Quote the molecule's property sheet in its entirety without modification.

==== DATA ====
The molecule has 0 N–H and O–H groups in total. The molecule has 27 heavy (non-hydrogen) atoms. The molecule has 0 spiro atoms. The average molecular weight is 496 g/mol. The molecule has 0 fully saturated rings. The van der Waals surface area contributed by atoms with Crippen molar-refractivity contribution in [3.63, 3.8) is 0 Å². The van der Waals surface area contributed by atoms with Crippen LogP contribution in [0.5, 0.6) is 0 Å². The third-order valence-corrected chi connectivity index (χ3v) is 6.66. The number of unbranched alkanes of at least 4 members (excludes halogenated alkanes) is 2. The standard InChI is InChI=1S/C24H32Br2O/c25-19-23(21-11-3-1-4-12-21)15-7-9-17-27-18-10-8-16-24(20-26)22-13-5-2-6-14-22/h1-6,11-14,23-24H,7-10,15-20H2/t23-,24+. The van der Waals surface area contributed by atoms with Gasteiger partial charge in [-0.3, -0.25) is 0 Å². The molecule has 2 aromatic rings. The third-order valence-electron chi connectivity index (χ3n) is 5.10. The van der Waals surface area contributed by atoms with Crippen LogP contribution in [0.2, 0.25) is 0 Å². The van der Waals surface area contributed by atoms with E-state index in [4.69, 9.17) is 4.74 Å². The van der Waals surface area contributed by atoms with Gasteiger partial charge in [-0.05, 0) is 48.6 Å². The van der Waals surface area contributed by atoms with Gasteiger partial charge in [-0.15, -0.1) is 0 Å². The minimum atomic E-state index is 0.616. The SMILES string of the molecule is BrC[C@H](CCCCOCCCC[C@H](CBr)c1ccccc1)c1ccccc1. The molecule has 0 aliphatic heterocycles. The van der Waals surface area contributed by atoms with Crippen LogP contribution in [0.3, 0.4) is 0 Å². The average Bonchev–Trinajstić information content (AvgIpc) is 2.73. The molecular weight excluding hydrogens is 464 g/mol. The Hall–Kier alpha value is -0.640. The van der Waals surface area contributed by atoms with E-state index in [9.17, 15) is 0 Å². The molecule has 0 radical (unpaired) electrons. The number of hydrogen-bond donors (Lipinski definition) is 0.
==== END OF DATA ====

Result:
The molecule has 0 N–H and O–H groups in total. The molecule has 27 heavy (non-hydrogen) atoms. The molecule has 0 spiro atoms. The average molecular weight is 496 g/mol. The molecule has 0 fully saturated rings. The van der Waals surface area contributed by atoms with Crippen molar-refractivity contribution in [3.63, 3.8) is 0 Å². The van der Waals surface area contributed by atoms with Crippen LogP contribution in [0.5, 0.6) is 0 Å². The third-order valence-corrected chi connectivity index (χ3v) is 6.66. The number of unbranched alkanes of at least 4 members (excludes halogenated alkanes) is 2. The standard InChI is InChI=1S/C24H32Br2O/c25-19-23(21-11-3-1-4-12-21)15-7-9-17-27-18-10-8-16-24(20-26)22-13-5-2-6-14-22/h1-6,11-14,23-24H,7-10,15-20H2/t23-,24+. The van der Waals surface area contributed by atoms with Gasteiger partial charge in [-0.3, -0.25) is 0 Å². The molecule has 2 aromatic rings. The third-order valence-electron chi connectivity index (χ3n) is 5.10. The van der Waals surface area contributed by atoms with Crippen LogP contribution in [0.2, 0.25) is 0 Å². The van der Waals surface area contributed by atoms with E-state index in [4.69, 9.17) is 4.74 Å². The van der Waals surface area contributed by atoms with Gasteiger partial charge in [-0.05, 0) is 48.6 Å². The van der Waals surface area contributed by atoms with Gasteiger partial charge in [-0.15, -0.1) is 0 Å². The minimum atomic E-state index is 0.616. The SMILES string of the molecule is BrC[C@H](CCCCOCCCC[C@H](CBr)c1ccccc1)c1ccccc1. The molecule has 0 aliphatic heterocycles. The van der Waals surface area contributed by atoms with Crippen LogP contribution in [0.3, 0.4) is 0 Å². The average Bonchev–Trinajstić information content (AvgIpc) is 2.73. The molecular weight excluding hydrogens is 464 g/mol. The Hall–Kier alpha value is -0.640. The van der Waals surface area contributed by atoms with E-state index in [9.17, 15) is 0 Å². The molecule has 0 radical (unpaired) electrons. The number of hydrogen-bond donors (Lipinski definition) is 0.